I am also of the belief that while the government should be at least benign enough to be trusted to adhere to its own regulations whereas its official operations are concerned, I do NOT think the government should ever be trusted implicitly. There have been too many critical failures in the past for us to simply abandon the tenets by which our government is to be guided-- even if one group or another finds its feelings hurt by not being universally loved, and must coexist with its detractors peacefully.

I do believe that free speech should have a few limitations. For instance, I don't have a problem with laws such as the Florida statute against "assault', which is defined (in this state) as a specific threat made against other persons or a group of persons, coupled with the apparent ability to carry out that threat and with the victim having been placed in fear as a result.

But if a person doesn't feature unequivocal affection or trust for another person or group, or some governmental initiative-- and actually dared to say so-- and the statement is then considered to be unlawful "hate speech" or sedition, and the government moves against that person with sanctions that include (but are not limited to) censorship... well, I think there's gonna be a big problem with that.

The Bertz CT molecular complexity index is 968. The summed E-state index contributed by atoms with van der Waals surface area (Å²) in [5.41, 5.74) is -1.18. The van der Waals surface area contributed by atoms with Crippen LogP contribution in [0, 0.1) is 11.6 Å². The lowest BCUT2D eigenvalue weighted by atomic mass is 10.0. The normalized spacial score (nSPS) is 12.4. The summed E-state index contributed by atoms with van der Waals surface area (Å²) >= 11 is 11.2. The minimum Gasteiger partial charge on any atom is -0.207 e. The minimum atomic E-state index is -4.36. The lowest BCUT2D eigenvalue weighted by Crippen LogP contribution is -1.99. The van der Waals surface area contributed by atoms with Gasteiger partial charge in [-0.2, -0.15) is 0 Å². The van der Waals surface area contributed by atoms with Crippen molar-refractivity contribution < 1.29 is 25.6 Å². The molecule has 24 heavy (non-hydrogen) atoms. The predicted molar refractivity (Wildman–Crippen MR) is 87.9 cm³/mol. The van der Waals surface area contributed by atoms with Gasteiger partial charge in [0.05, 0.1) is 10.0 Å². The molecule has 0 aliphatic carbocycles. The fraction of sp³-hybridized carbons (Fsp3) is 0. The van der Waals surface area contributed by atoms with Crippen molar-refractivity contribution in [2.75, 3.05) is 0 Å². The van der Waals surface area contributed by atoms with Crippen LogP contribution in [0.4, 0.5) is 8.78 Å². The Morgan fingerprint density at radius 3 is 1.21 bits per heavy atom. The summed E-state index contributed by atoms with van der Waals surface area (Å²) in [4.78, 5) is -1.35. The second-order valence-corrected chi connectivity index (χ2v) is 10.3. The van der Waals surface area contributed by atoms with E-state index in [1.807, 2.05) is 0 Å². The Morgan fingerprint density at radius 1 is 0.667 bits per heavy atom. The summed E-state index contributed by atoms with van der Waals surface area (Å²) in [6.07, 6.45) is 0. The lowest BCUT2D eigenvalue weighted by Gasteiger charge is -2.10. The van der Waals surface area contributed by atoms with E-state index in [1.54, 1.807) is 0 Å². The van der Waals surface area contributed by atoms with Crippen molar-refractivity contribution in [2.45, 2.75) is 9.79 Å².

And it won't be just in the form of private individuals starting to take pot shots at other people-- or any of the other ten thousand forms of violent behavior I can think of. There will be corruption within the ranks of the government itself as extremist elements within it seek to serve their own agenda.

Our government form was designed to be malleable enough to be responsive to the will of the people. I believe that the observation of de Tocqueville and others, that in a democracy people get "the sort of government they deserve" is a valid point... and a very good reason the Founding Fathers opted to go with a representational republic. As Churchill and others have noted, the best argument against a pure democracy is a five minute conversation with the average voter.

There's a balance built into all this. If it gets too far out of whack, really bad things start to happen. We need a government for sure... but we don't need a Big Daddy or a Big Brother who is gonna make everything all nice and safe and perfectly pleasant, because that leads to other forms of behavior even less pleasant than those some might object to as they call for a curtailment of free speech.